The olive green sweatshirt goes to the convention

The olive green sweatshirt goes to the convention

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He never wore the political camouflage of a suit.

The olive green sweatshirt with his small Ukrainian trident hanging from his neck, cargo pants and tactical boots worn by Ukrainian President Volodymyr Zelenskyy on his trip to Washington seem to be the least important part of the highly choreographed and powerful piece of political theater that it is was of this diplomatic event, but they were also a revealing detail: a reminder of what exactly the purpose of the surprise visit had been.

This is despite the fact that it was Mr Zelenskyy’s first trip abroad since the Russian invasion of Ukraine began, and despite the fact that Ukraine has held out against all odds for 10 months against an aggressor who was widely expected to he Ukraine rolls over land with ease, should the watching world know: the fight was far from over.

Dressed in his war uniform, Mr. Zelensky was a constant, living symbol of that battle, no matter the pomp and circumstance that surrounded him.

His DIY suits caught the eye from the moment he stepped out of his diplomatic vehicle on the White House lawn to be greeted by President Biden and First Lady, Jill Biden. They contrasted starkly with the President’s classic navy blue suit and the First Lady’s sky blue coat dress and pumps. They caught the eye when Mr. Zelensky posed with the President for a photo op in the Oval Office right in front of a fireplace decorated with Christmas wreaths, and in the joint press conference the two men held afterwards, with the flags of the United States and Ukraine behind them.

And they were particularly noticeable in the Capitol’s large, wood-paneled halls, where Mr. Zelensky stepped onto the podium to address a joint session of Congress and gazed out at a sea of ​​dark suits, occasionally lightened by lawmakers in jackets and jackets became accessories in the blue and yellow of Ukraine.

“As far as we know, no one has ever addressed the United States Congress in a sweatshirt,” Tucker later sneered at Carlson on his Fox News show, comparing Mr. Zelensky to both “the manager of a strip club” and Sam Bankman – Fried, the disgraced cryptocurrency financier. (Perhaps the idea was to imply that both men dropped the lawsuit and used the people’s money for their own purposes — although that seems a bit far-fetched given that one has been accused of fraud and the other is fighting for his country.)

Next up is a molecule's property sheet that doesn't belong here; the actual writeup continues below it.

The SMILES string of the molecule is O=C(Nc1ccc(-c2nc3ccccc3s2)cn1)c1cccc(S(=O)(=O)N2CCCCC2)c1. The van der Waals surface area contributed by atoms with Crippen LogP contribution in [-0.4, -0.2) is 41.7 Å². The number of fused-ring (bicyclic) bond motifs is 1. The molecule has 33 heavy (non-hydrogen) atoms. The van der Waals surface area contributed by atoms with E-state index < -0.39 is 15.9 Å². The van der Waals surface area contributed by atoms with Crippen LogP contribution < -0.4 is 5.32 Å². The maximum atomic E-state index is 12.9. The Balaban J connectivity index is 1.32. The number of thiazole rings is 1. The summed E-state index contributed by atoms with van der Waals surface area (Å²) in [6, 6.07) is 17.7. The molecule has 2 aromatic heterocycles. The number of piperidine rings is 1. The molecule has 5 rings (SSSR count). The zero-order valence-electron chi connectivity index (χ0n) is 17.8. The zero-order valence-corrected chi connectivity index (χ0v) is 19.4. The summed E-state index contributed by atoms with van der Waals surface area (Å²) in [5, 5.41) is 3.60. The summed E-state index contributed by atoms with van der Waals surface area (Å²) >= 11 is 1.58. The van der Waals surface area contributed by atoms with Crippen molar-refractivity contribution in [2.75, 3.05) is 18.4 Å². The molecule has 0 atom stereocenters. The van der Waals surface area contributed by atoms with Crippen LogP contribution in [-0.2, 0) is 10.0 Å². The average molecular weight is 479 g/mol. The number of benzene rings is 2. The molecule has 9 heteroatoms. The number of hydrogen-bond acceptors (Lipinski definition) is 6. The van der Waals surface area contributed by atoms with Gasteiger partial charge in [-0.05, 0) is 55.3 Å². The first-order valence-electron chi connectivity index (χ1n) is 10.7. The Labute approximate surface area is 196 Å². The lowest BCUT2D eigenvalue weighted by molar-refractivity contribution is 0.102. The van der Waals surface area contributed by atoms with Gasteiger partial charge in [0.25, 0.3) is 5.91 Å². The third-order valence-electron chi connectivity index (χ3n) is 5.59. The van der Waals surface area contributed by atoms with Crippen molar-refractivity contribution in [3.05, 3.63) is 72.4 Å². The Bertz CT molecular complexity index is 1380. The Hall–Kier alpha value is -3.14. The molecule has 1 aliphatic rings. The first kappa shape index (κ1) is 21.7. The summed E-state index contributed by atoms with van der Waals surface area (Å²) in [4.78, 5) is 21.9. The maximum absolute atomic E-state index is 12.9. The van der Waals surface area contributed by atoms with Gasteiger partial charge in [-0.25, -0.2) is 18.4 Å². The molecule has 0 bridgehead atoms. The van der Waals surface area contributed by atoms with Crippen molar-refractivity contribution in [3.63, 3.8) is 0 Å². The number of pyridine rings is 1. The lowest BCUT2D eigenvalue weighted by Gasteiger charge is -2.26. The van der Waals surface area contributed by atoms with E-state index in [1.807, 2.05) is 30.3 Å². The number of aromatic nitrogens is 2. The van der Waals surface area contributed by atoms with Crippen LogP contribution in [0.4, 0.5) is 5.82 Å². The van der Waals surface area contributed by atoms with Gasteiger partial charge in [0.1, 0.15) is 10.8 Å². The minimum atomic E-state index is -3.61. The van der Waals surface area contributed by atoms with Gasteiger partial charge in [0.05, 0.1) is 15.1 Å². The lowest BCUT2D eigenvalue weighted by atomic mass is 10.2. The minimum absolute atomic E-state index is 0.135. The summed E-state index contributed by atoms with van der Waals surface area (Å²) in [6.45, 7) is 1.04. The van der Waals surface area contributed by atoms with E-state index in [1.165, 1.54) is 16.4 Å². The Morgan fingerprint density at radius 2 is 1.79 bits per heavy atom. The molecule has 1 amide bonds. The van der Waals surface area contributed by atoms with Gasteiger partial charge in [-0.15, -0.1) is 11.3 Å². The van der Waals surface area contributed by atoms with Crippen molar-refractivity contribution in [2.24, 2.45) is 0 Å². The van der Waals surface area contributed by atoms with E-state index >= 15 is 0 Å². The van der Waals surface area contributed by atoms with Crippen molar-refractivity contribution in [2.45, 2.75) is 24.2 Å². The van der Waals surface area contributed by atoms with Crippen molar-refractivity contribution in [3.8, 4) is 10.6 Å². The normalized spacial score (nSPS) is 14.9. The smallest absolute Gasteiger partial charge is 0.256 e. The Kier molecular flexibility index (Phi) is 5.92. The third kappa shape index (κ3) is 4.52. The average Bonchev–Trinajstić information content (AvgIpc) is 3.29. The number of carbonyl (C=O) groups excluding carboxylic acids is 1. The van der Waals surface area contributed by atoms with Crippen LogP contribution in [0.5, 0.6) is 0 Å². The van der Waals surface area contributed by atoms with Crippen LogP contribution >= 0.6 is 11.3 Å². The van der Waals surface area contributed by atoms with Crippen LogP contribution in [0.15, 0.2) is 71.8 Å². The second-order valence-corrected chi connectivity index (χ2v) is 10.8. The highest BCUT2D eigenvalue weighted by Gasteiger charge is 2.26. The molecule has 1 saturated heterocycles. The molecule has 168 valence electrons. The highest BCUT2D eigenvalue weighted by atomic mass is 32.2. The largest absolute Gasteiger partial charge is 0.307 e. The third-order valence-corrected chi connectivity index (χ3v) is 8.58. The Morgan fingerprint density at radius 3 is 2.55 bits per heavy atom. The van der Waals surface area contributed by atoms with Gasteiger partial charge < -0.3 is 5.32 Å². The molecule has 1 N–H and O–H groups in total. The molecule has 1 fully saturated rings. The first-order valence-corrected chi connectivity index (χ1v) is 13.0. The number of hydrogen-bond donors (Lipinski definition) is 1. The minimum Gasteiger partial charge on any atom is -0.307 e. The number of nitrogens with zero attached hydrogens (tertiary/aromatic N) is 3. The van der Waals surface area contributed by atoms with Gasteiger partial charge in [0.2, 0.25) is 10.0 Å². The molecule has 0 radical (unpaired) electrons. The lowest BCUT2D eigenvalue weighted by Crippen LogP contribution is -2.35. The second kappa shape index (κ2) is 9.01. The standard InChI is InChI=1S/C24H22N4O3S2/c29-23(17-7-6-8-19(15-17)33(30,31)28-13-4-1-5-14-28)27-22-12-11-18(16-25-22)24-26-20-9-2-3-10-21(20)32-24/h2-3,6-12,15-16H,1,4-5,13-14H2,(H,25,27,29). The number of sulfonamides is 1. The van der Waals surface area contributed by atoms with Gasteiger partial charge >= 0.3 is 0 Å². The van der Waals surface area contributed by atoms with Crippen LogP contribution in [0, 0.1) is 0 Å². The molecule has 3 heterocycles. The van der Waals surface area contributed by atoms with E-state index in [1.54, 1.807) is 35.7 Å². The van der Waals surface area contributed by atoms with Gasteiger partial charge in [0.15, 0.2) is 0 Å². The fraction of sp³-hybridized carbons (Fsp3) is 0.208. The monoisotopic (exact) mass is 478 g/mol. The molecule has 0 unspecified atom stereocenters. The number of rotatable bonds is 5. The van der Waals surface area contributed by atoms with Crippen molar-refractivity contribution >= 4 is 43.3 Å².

Mr. Carlson may have been right about it being a first for the sweatshirt and Congress, but he missed the symbolism behind the election. And there’s no question that it was a decision in advance.

After all, Mr. Zelensky had enough time during his overseas trip to change clothes if he wanted to, even given their secretive character. And he clearly understands the power of optics. Not only because of his background as an actor, but because of the consistency with which he has performed his role in public speaking, addressing his people and allies via video message from a bunker in Kyiv, Ukraine, mostly in an olive green T shirt, connecting with the men on the ground and putting a human face to the fight. Military clothing has its own hierarchy and associations. That Mr. Zelensky chose the simplest, most democratic garments of all to make his own is no coincidence.

And his decision to remain in office for Congress was as strategic a decision as any operation, this one aimed at an image-wasting age. To say that he understands some of his marketing and branding work is not to dismiss his performance as purely performative, but rather to acknowledge that he uses every tool at his disposal in the service of his goal.

Coincidentally, Speaker Nancy Pelosi had made her own comparisons regarding Mr. Zelensky’s trip and compared it to Winston Churchill’s 1941 address to Congress, also in December, also in wartime. (The Churchill comparison was popular.) But while Mr. Churchill had arrived at the White House with his own symbolic accessories – he wore a Navy cap, a walking stick, carrying a flashlight as a relic of the London blackouts – he was speaking to Congress in the traditional , stately familiarity of a suit that appeals to like-minded people by looking like-minded.

Mr. Zelensky proceeded differently, knowing that had he changed his style he would have painted a different picture of his circumstances, perhaps indicating that the war had also changed. Instead, he stayed the course.

When, at the end of his speech, Mr. Zelensky presented Ms. Pelosi and Vice President Kamala Harris with a Ukrainian flag signed by soldiers fighting on the Donbass front and they unfurled it like a frame behind his olive-green silhouette, it was the picture of the evening . Chances are, if history is made, it will be the image that stays.

It was impossible not to read in this picture the point that the President of Ukraine also expressed in words: that he was not there as a sovereign leader who reconciled with a global colleague, but as a sovereign leader turned soldier, to reiterate not only to those in the room, but to all sorts of listeners (the people watching at home, surfing the internet, sitting in the Kremlin), that he and the country he represents are not only fighting for himself, but for the values ​​that are dear to the heart of the western world. That they were fighting for everyone and that it was about heads as well as land.

The sweatshirt said it all.

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